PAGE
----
One of the witnesses and friends of the Dwinells who executed an affidavit is IDEA Philippines’ founder, Dennis Drake, who also runs Garden Cafe and Dao Diamond Hotel in Tagbilaran City.

In his article “Locked Up For Caring: All Criminal Charges Dropped Against Matthew and Dalisay Dwinells,” he said that despite the lofty acts of the Dwinells who were taking care of destitute kids, they were “locked up in jail for 17 days with drug pushers while the case was being investigated because in the Philippines, the justice system follows the rule, “guilty until proven innocent.”

“DSWD also pulled all the children out of school and placed them in facilities so they could not escape from their own protection,” Drake writes. “There seems to be something seriously wrong with this system. DSWD has returned most of the children to Cebu.”

Government sources of the Bohol Tribune had confirmed that the kids adopted by the Dwinells had been shipped back to Cebu, where they come from, and according to Matthew and Dalisay Dwinells during the interview over dyTR, they are “so worried” over the condition of the kids who were starving in Cebu before they were adopted and brought to Bohol to have a good home shelter and education and Christian-oriented training.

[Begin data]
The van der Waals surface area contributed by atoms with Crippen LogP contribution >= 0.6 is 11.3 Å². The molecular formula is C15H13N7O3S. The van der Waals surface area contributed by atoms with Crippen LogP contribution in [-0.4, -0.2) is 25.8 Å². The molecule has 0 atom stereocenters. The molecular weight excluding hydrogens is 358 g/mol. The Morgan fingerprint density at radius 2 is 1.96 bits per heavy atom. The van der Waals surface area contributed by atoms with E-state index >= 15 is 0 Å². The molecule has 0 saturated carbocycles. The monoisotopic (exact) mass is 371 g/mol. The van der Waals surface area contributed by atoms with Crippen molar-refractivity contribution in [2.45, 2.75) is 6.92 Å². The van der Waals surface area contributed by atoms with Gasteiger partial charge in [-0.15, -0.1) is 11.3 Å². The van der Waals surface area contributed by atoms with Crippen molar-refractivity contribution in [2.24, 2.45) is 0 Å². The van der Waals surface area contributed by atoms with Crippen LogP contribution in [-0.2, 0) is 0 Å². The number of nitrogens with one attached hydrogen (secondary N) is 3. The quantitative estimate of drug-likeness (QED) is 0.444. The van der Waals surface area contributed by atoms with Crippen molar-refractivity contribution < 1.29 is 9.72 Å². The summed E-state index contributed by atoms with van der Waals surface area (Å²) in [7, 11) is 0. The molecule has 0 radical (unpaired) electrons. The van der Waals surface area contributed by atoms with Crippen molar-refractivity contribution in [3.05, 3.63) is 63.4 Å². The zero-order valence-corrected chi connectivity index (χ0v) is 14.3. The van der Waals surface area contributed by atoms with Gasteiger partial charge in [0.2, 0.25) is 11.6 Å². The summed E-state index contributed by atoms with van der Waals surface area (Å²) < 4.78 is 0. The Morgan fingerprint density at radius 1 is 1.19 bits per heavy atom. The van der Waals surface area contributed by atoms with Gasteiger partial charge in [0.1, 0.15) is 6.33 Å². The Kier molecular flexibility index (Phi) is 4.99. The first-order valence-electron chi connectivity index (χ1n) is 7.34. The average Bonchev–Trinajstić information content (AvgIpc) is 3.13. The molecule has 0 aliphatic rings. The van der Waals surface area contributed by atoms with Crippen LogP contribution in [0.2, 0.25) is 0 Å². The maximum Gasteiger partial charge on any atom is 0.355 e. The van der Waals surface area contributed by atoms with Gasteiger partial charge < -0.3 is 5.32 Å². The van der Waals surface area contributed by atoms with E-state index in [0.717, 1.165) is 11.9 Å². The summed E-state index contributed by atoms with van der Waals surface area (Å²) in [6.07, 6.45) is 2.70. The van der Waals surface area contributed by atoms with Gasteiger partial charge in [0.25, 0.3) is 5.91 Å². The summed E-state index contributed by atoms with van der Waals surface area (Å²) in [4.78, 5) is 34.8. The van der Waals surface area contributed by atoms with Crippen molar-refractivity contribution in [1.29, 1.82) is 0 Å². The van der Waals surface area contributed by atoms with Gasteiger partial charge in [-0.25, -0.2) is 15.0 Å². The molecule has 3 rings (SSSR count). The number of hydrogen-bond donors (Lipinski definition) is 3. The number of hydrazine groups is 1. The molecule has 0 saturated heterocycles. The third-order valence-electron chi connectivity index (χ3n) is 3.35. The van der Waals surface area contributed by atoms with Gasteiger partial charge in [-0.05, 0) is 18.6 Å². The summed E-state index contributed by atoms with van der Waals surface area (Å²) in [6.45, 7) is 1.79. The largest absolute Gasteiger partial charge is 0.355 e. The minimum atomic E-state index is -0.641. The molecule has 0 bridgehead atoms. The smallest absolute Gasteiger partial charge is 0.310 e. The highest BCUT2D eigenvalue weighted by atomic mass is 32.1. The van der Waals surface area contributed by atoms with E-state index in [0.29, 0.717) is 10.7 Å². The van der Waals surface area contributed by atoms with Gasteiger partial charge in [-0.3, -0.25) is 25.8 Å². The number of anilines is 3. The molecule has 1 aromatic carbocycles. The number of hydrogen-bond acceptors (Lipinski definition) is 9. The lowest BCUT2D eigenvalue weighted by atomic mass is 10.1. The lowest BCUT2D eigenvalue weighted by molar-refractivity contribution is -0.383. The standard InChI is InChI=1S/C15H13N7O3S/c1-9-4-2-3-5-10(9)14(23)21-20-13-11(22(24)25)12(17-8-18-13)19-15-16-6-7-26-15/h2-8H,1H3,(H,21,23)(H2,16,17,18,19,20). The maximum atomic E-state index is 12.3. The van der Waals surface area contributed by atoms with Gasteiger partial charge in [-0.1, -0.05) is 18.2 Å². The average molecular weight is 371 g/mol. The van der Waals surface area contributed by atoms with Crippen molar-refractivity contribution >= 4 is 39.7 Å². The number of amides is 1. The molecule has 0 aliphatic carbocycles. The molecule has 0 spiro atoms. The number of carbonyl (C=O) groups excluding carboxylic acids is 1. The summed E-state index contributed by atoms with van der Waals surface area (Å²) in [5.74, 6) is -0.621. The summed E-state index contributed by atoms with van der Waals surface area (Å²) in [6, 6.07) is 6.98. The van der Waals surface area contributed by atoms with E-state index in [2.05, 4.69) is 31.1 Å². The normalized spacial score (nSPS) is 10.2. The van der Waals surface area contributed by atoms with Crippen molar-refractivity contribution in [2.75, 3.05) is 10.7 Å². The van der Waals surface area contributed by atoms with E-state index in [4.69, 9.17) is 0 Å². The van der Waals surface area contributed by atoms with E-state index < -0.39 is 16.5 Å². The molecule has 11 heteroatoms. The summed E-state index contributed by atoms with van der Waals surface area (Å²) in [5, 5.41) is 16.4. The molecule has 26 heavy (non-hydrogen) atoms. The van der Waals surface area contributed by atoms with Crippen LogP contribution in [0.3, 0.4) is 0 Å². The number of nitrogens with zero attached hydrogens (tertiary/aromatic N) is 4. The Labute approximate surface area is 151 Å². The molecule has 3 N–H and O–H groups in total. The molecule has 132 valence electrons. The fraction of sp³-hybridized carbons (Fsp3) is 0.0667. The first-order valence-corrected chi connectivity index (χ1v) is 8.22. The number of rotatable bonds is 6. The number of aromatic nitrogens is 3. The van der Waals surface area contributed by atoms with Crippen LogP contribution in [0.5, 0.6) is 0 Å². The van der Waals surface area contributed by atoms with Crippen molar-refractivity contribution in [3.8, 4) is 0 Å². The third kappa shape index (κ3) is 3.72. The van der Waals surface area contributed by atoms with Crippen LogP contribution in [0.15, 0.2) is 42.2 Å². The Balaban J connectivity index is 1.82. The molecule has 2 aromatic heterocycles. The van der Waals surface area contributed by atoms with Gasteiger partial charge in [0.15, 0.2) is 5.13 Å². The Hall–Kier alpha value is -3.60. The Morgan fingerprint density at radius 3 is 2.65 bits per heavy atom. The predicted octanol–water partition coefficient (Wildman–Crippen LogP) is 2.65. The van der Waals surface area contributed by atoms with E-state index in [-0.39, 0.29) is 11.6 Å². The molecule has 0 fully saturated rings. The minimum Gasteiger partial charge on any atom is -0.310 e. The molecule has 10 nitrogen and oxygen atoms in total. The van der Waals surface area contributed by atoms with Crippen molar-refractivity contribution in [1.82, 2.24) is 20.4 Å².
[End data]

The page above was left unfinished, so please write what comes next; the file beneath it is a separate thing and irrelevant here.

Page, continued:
“They (Dwinells) believe that the children deserve the protection that both DSWD and the NBI are mandated to give,” Drake writes.  “The Dwinells worry about the future of the children.”

In the interview over dyTR, the Dwinells expressed hopes that they could still finally obtain the elusive license required by the DSWD for them to adopt and raise kids as God-fearing citizens of the country.

In several instances the Dwinells had talked to both DSWD officers in Cebu and in Bohol regarding the American couple’s desire to obtain a license to operate an orphanage.

One final requirement was hiring a licensed social welfare officer, but according to the Dwinells, it is “so difficult” to find and hire a licensed social welfare officer in the Philippines, and they said they had been hoping that the DSWD would assist them in complying with the requirement.

Court records revealed that the Dwinells had been reiterating their concerns with the DSWD but “it was just so difficult to secure the DSWD registration requirements because there is no available licensed social worker.”

Court records also noted that the Dwinells have been always open to the DSWD, DSWD’s Area-Based Standard Network (ABSNET), and to other government officials about their shelter for street kids.

“They (Dwinells) were not hiding anything from authorities,” court documents said. “They were acting in good faith, with pure and noble intention and without any malice.”

“Contrary to the bare and unfounded allegation in the complainant, the children and the persons in their shelter are properly cared for, well groomed, have proper hygiene, and well-fed with nutritious food with three equal meals a day plus snacks,” court record show.

Records also revealed that “the boys sleep separately from the girls, and they live in a safe, clean and comfortable place,” a huge house reportedly owned by another American national identified as Edward Johnson, who according to media sources might also be a subject of a separate NBI investigation.